Also released, Germany PMI Manufacturing dropped further from 46.3 to 44.3 March, a 34-month low. But PMI Services rose from 50.9 to 53.9, a 10-month high. PMI Composite rose from 50.7 to 52.6, also a 10-month high.

France PMI Manufacturing ticked up from 47.4 to 47.7 in March. PMI Services rose from 53.1 to 55.5, a 10-month high. PMI Composite rose from 51.7 to 54.0, also a 10-month high.

Japan CPI core down sharply to 3.1%, but core-core rose to 40-yr high

Japan’s headline CPI in February experienced a sharp slowdown from 4.3% yoy to 3.3% yoy, falling below the expected 4.1% yoy. CPI core (all items excluding food) dropped from 4.2% yoy to 3.1% yoy, meeting expectations. Meanwhile, CPI core-core (all items excluding food and energy) rose from 3.2% yoy to 3.5% yoy, surpassing the anticipated 3.4% yoy.

Despite the steep decline in CPI core from a 41-year high of 4.2% to 3.1%, the figure remains well above the Bank of Japan’s (BoJ) 2% target. The core-core reading, closely monitored by the BoJ as an indicator of domestic demand, reached its highest rate since January 1982.

The data suggests that incoming BoJ Governor Kazuo Ueda may need to address a shift from cost-push inflation to demand-driven inflation, which could prove more sustainable.

Japan PMIs: Growth continues with strong services but struggling manufacturing

Japan PMI Manufacturing rose from 47.7 to 48.6 in March, slightly above expectation of 48.2. PMI Manufacturing Output rose from 45.3 to 47.4. PMI Services ticked up from 54.0 to 54.2, the best reading since October 2013. MI Composite improved from 51.1 to 51.9.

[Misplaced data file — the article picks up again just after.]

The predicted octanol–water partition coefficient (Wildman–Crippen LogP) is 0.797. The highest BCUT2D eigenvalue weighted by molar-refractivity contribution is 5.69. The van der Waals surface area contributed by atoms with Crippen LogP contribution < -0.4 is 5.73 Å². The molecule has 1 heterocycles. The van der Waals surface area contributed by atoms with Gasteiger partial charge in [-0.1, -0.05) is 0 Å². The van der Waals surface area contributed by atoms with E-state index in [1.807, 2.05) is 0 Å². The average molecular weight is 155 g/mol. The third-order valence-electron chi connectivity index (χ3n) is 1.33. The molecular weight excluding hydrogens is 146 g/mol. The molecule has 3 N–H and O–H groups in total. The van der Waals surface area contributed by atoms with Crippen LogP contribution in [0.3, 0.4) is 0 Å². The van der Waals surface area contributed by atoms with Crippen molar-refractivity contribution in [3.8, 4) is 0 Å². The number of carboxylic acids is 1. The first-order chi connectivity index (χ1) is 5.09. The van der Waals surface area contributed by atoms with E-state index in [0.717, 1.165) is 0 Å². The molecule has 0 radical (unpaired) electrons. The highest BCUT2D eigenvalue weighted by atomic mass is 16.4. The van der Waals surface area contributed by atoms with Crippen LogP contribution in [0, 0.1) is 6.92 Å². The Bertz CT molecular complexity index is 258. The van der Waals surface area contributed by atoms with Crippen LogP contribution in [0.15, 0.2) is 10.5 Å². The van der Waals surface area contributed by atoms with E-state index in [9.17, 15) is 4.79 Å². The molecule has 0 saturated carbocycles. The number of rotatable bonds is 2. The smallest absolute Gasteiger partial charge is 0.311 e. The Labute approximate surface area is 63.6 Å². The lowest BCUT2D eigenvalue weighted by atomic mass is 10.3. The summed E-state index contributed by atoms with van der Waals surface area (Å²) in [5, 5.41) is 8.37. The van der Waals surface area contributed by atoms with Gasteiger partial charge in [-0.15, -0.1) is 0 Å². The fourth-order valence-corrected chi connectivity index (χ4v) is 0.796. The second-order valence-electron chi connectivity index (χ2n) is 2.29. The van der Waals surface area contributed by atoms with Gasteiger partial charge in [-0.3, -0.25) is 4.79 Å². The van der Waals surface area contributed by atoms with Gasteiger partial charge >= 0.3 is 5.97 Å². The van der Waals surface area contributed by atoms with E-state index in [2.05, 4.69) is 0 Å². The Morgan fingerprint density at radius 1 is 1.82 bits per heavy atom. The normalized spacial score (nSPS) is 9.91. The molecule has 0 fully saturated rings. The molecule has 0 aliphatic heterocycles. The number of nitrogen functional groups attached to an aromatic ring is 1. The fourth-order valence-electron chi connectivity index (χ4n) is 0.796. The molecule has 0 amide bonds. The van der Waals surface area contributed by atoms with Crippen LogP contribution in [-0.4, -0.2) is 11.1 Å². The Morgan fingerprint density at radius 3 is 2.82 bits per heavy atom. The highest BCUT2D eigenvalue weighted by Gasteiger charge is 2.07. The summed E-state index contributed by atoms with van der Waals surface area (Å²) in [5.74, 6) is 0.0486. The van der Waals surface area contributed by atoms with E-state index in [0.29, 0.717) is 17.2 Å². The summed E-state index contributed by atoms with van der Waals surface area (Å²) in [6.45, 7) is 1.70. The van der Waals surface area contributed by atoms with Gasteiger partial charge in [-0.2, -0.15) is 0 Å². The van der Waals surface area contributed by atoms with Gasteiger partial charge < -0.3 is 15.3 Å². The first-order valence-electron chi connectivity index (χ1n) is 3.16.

Japanese private sector firms experienced growth for the third consecutive month, with the services sector witnessing a notable improvement. Demand conditions strengthened, as government support and the lifting of COVID-19 restrictions in mainland China led to increased activity and new orders.

However, the manufacturing sector continued to face challenges, with output and new orders still contracting, albeit at a slower rate than February. Manufacturers reported ongoing supply chain normalization, as supplier delivery times lengthened at the slowest pace since October 2020.

Australia PMI composite dropped to 48.1, renewed contraction

Australia PMI Manufacturing dropped from 50.5 to 48.7 in March, a 34-month low. PMI Services dropped from 50.7 to 48.2, a 3-month low. PMI Composite dropped from 50.6 to 48.1, a 3-month low. All readings indicated renewed contraction in the private sector following improvements in February.

Looking at some details, the results indicate a continued economic slowdown, with composite output and new orders indexes at their lowest since the 2021 Delta lockdowns. Despite easing labor demand, employment indexes suggest businesses are still looking to expand their workforce in 2023. Price indicators have eased but remain elevated, with Australian inflation peaking in late 2022. Service industry input prices are still high, suggesting potential inflationary pressures in 2023 due to labor costs and energy prices.